The death of Enkidu stimulates Gilgamesh's mourning andrenewed travels in search of immortality. Similarly, mourning,melancholia and nostalgia for the pre-modern world motivate the freneticand anxiety-ridden travels of today's tourists. LikeGilgamesh's travels, modern tourism presents simultaneously aspectsof melancholic roaming and frenetic questing, and is a form of travelvitiated by the anxiety about and fear of death that motivates it. (15)This distinctively modernistic and paradoxical aspect ofGilgamesh's travels following the death of Enkidu colors theaccount of his travels. That is to say, the paradigm of the quest isundermined by the theme of Gilgamesh's prior and contemporary"restless roaming [of] the steppe." At one point Gilgamesh isexplicitly undecided between the two options: "If need be,I'll cross the sea, if not, I'll roam the steppe" (10:186.7). This ironic tension underlying Gilgamesh's travel explainsthe detached, vaguely parodic treatment of the quest journey toUtanapishtim that takes up the latter part of the work. The melancholic"humour" of the hero's quest is expressed, for instance,in the description of the hero's 12-hour race through the mountaintunnel in which, like a transatlantic airline passenger, he travelsfaster than the sun:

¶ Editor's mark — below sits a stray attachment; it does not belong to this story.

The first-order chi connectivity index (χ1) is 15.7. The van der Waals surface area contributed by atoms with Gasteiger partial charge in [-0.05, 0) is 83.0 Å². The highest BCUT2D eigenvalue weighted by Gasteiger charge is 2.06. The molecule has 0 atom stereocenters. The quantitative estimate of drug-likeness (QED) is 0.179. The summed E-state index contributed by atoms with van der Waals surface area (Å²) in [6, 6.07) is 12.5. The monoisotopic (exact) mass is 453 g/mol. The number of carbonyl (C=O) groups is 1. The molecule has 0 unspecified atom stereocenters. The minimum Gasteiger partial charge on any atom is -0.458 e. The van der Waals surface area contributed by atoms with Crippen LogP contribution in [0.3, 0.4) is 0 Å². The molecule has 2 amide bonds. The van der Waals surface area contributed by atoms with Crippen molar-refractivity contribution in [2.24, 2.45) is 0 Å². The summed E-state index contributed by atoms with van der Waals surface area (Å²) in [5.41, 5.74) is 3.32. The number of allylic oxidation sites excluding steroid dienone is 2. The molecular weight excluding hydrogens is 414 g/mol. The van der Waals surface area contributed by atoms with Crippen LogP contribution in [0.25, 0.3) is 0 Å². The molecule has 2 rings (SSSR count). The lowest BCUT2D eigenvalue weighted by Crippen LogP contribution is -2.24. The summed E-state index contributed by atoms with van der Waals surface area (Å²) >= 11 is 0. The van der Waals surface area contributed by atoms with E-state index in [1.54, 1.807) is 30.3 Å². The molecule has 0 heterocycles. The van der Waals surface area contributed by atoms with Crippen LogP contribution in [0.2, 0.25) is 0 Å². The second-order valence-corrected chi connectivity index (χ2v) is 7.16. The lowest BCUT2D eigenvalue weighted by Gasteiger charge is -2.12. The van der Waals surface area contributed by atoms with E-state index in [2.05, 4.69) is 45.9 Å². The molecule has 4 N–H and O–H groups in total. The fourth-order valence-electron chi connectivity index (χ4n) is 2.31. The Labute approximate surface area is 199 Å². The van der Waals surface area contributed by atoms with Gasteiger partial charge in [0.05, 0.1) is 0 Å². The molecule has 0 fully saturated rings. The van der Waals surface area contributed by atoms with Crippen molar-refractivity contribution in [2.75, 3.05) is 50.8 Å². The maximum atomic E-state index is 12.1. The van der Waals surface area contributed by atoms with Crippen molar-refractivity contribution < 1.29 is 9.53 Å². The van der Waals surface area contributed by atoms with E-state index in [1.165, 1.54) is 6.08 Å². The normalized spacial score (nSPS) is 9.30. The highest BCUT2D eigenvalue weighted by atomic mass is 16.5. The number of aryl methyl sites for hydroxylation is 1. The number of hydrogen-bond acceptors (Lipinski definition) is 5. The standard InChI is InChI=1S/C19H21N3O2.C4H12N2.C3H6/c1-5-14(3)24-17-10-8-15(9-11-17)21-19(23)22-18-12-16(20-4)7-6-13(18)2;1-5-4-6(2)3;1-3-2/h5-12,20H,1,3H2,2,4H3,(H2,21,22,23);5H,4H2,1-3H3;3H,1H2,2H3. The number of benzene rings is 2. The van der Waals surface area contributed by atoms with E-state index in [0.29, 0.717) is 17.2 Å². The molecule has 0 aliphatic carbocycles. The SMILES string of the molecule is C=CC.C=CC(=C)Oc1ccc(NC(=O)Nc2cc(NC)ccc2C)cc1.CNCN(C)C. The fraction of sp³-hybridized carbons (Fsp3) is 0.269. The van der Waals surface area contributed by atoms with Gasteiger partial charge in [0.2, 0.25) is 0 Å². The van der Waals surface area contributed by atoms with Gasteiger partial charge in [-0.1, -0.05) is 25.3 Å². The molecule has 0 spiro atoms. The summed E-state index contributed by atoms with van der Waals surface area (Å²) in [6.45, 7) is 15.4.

The Epic of Gilgamesh Themes | GradeSaver
As with their other arts, Roman literature frequently harked back to that of ancient Greece. One of the most famous works is Virgil's Aeneid, an epic story of a warrior journeying from the Trojan War to found the city of Rome. It is the story of a man's odyssey to become a man of virtus, the universal theme of Gilgamesh and the Odyssey being translated into Roman culture. The lyric poet Horace wrote of politics and poetry. Ovid developed classical mythology with his stories and set up much of what we know of the Roman gods (themselves modelled on Greek gods). Juvenal wrote satire, a Roman genre which commented on social mores. His satire on women is a good example:
What is the theme of the epic of Gilgamesh? | Yahoo Answers
The advantage of starting in 3067 BC rather than 3147 BC is that the300-year record of the kings of Kish now ends correctly at the time ofGilgamesh, who is dated at about 2700 or 2750 BC. Aga, the last king ofKish, is confronted by Gilgamesh, and is captured by Gilgamesh. TheSumerian legend recounts this, although theinformation of the capture (and release) of Aga seems to have beenappended as an afterthought. The main theme of ishow Gilgamesh stood up against the demands of the city of Kish, anevent which forever changed the politics of Sumer. How important theprimacy of Kish had been is shown by the titles taken by many later kingsof other Sumerian and Akkadian cities, as "King of Kish and so-and-so."
The Theme of the Epic of Gilgamesh Notes by Dr